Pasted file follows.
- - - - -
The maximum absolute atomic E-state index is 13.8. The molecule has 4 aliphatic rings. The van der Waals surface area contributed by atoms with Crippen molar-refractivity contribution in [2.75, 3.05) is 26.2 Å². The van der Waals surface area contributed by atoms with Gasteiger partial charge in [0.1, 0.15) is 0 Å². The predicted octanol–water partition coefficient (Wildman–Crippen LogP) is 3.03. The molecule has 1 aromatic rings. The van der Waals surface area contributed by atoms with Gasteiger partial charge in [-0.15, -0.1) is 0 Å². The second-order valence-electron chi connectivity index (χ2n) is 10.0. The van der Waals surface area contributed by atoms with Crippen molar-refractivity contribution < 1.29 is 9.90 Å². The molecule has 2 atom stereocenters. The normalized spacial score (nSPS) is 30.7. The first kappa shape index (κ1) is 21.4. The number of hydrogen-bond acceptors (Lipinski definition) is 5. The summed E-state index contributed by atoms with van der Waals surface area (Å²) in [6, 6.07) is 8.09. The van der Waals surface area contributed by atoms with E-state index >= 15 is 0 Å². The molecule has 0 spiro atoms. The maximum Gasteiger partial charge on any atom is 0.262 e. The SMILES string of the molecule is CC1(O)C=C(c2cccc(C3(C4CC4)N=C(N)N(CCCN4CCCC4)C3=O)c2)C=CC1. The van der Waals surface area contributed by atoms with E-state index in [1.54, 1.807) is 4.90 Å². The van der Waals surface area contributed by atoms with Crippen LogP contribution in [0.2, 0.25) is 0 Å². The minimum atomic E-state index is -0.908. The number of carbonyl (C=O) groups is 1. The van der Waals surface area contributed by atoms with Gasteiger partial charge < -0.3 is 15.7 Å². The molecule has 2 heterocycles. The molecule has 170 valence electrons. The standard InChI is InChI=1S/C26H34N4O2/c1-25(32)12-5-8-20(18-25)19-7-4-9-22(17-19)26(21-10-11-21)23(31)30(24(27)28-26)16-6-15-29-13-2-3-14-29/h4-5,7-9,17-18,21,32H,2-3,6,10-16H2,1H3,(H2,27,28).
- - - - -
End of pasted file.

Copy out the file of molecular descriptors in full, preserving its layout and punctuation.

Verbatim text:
The maximum absolute atomic E-state index is 13.8. The molecule has 4 aliphatic rings. The van der Waals surface area contributed by atoms with Crippen molar-refractivity contribution in [2.75, 3.05) is 26.2 Å². The van der Waals surface area contributed by atoms with Gasteiger partial charge in [0.1, 0.15) is 0 Å². The predicted octanol–water partition coefficient (Wildman–Crippen LogP) is 3.03. The molecule has 1 aromatic rings. The van der Waals surface area contributed by atoms with Gasteiger partial charge in [-0.15, -0.1) is 0 Å². The second-order valence-electron chi connectivity index (χ2n) is 10.0. The van der Waals surface area contributed by atoms with Crippen molar-refractivity contribution < 1.29 is 9.90 Å². The molecule has 2 atom stereocenters. The normalized spacial score (nSPS) is 30.7. The first kappa shape index (κ1) is 21.4. The number of hydrogen-bond acceptors (Lipinski definition) is 5. The summed E-state index contributed by atoms with van der Waals surface area (Å²) in [6, 6.07) is 8.09. The van der Waals surface area contributed by atoms with E-state index >= 15 is 0 Å². The molecule has 0 spiro atoms. The maximum Gasteiger partial charge on any atom is 0.262 e. The SMILES string of the molecule is CC1(O)C=C(c2cccc(C3(C4CC4)N=C(N)N(CCCN4CCCC4)C3=O)c2)C=CC1. The van der Waals surface area contributed by atoms with E-state index in [1.54, 1.807) is 4.90 Å². The van der Waals surface area contributed by atoms with Crippen LogP contribution in [0.2, 0.25) is 0 Å². The minimum atomic E-state index is -0.908. The number of carbonyl (C=O) groups is 1. The van der Waals surface area contributed by atoms with Gasteiger partial charge < -0.3 is 15.7 Å². The molecule has 2 heterocycles. The molecule has 170 valence electrons. The standard InChI is InChI=1S/C26H34N4O2/c1-25(32)12-5-8-20(18-25)19-7-4-9-22(17-19)26(21-10-11-21)23(31)30(24(27)28-26)16-6-15-29-13-2-3-14-29/h4-5,7-9,17-18,21,32H,2-3,6,10-16H2,1H3,(H2,27,28).